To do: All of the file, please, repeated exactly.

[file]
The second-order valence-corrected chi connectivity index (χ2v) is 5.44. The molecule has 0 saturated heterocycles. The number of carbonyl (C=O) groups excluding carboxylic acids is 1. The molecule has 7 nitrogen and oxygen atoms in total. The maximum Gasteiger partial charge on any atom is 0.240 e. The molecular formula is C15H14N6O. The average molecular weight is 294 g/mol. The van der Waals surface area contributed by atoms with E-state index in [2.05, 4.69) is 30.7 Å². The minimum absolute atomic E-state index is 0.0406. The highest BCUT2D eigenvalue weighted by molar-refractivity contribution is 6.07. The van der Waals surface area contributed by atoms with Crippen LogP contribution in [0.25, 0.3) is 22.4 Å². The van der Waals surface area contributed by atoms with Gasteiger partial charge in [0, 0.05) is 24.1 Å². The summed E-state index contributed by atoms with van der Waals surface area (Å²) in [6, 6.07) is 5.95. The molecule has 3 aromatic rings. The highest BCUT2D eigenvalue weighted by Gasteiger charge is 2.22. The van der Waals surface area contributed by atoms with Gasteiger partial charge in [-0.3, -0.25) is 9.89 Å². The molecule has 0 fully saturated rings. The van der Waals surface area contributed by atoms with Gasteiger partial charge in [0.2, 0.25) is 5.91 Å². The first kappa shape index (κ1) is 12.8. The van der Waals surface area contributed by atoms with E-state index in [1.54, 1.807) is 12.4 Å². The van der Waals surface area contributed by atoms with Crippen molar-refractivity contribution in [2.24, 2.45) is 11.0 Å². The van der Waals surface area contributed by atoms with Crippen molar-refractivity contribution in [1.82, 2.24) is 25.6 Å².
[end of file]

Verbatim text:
The second-order valence-corrected chi connectivity index (χ2v) is 5.44. The molecule has 0 saturated heterocycles. The number of carbonyl (C=O) groups excluding carboxylic acids is 1. The molecule has 7 nitrogen and oxygen atoms in total. The maximum Gasteiger partial charge on any atom is 0.240 e. The molecular formula is C15H14N6O. The average molecular weight is 294 g/mol. The van der Waals surface area contributed by atoms with E-state index in [2.05, 4.69) is 30.7 Å². The minimum absolute atomic E-state index is 0.0406. The highest BCUT2D eigenvalue weighted by molar-refractivity contribution is 6.07. The van der Waals surface area contributed by atoms with Crippen LogP contribution in [0.25, 0.3) is 22.4 Å². The van der Waals surface area contributed by atoms with Gasteiger partial charge in [0, 0.05) is 24.1 Å². The summed E-state index contributed by atoms with van der Waals surface area (Å²) in [6, 6.07) is 5.95. The molecule has 3 aromatic rings. The highest BCUT2D eigenvalue weighted by Gasteiger charge is 2.22. The van der Waals surface area contributed by atoms with Gasteiger partial charge in [-0.3, -0.25) is 9.89 Å². The molecule has 0 fully saturated rings. The van der Waals surface area contributed by atoms with Gasteiger partial charge in [0.2, 0.25) is 5.91 Å². The first kappa shape index (κ1) is 12.8. The van der Waals surface area contributed by atoms with E-state index in [1.54, 1.807) is 12.4 Å². The van der Waals surface area contributed by atoms with Crippen molar-refractivity contribution in [2.24, 2.45) is 11.0 Å². The van der Waals surface area contributed by atoms with Crippen molar-refractivity contribution in [1.82, 2.24) is 25.6 Å².